Keith Haberlin, with over 20 years of experience in capital
markets, has worked with beneficial owners in all market
conditions. He joined Brown Brothers Harriman in 2004 and has
spent the past five years in leadership positions, most
recently the global co-head of securities lending at the
Boston- based firm. Haberlin will be speaking to delegates at
the IMN Beneficial Owners' International Securities Lending
Conference, January 27-29, in Austin, Texas.
Haberlin says there are two critical issues dominating
beneficial owners' thoughts, which will be at the centre of
proceedings - revenues and indemnification.
First, on the revenue side of the equation,
beneficial owners are asking: Is the current, subdued revenue
environment the new normal or is it a function of
Haberlin says it is not the new normal, just currently
suppressed. "There are some structural as well as cyclical
reasons, the latter due to current monetary policy."
A low interest rate environment removes the ability to generate
reinvestment income. "The consequent equity rally, caused by
quantitative easing, is keeping short sellers on the sidelines
for the time being and to some extent is hampering merger and
acquisition activity as corporates are concerned about
overpaying for companies."
These factors are causing cyclical headwinds for revenues, but
Haberlin expects revenues to pick up once monetary policy
"What we are saying to beneficial owners is hold serve for the
time being and ride this cyclical trough out," says Haberlin.
"You will want to be in a lending programme when demand starts
The second key issue is whether indemnification will
continue to be a standard offering. Historically,
indemnification - an agreement to compensate the beneficial
owner in the event of a loss - was effectively provided free by
agent and custodial lenders because there was no charge to the
bank's balance sheet.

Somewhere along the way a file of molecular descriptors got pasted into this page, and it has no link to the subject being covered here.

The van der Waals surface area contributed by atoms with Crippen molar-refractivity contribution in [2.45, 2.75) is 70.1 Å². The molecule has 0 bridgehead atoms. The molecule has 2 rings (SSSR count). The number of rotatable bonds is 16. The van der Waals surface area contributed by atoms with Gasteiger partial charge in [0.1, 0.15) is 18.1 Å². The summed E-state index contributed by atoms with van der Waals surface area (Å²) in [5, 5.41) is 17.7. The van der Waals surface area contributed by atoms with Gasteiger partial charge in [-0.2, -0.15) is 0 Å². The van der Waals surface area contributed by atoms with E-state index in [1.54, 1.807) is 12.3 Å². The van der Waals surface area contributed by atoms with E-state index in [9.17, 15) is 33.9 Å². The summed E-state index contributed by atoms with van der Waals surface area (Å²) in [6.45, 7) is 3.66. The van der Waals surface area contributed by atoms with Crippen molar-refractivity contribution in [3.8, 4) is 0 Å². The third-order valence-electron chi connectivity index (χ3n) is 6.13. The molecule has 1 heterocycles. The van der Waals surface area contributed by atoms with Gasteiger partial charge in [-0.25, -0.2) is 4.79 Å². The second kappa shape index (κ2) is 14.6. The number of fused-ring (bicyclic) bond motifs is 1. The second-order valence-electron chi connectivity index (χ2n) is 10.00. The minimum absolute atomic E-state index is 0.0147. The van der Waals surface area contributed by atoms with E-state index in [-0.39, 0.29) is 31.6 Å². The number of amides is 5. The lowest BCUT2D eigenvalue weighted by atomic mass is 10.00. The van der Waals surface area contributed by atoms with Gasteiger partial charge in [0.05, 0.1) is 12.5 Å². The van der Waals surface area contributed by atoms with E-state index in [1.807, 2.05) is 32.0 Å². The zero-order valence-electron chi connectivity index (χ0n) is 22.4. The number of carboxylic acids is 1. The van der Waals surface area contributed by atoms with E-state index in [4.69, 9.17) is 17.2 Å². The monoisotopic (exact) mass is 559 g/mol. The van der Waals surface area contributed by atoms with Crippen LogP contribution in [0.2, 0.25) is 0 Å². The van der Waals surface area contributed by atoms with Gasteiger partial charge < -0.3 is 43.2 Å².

"I believe that the rubber is going to hit the road at this
conference," says Haberlin. "The discussion has been going for
a couple of years, since the regulations were first proposed,
and people have begun to realise that it is going to cost
something when it is brought on to the balance sheet of
At the conference there will be a discussion about the future
of indemnification - whether it is going to be scaled back,
offered selectively, charged for or withdrawn completely. Both
Basel III and Dodd-Frank will influence the fate of
"If you think about it, the idea of providing a guarantee
against losses, and providing that guarantee for free, does not
really exist elsewhere in portfolio management, so it is not
the worst thing if the regulations have prompted a
re-evaluation of the whole concept".
If indemnification is withdrawn, some risk will be pushed back
on beneficial owners, so they will need to pay more attention
to the parameters of their programme and the track record of
their agent in managing risk. "This is going to be a good
conference for beneficial owners, putting the issue into
The conference will be bustling with agent lenders with varying
approaches to the business, which they will put forward to
beneficial owners at the many public panels (see box,
overleaf). The closed-door sessions will give beneficial owners
the opportunity to compare notes in private. "It will be a key
conference for beneficial owners to determine their strategic
participation in securities lending."
It is perhaps too early to say whether beneficial owners will
be happy to go without indemnification. It will, at least to
some degree, depend on their level of sophistication.
Anecdotally, some already consider indemnification to be of
marginal benefit - as banks offering it may not be in a
position to honour it should there be another crisis - whereas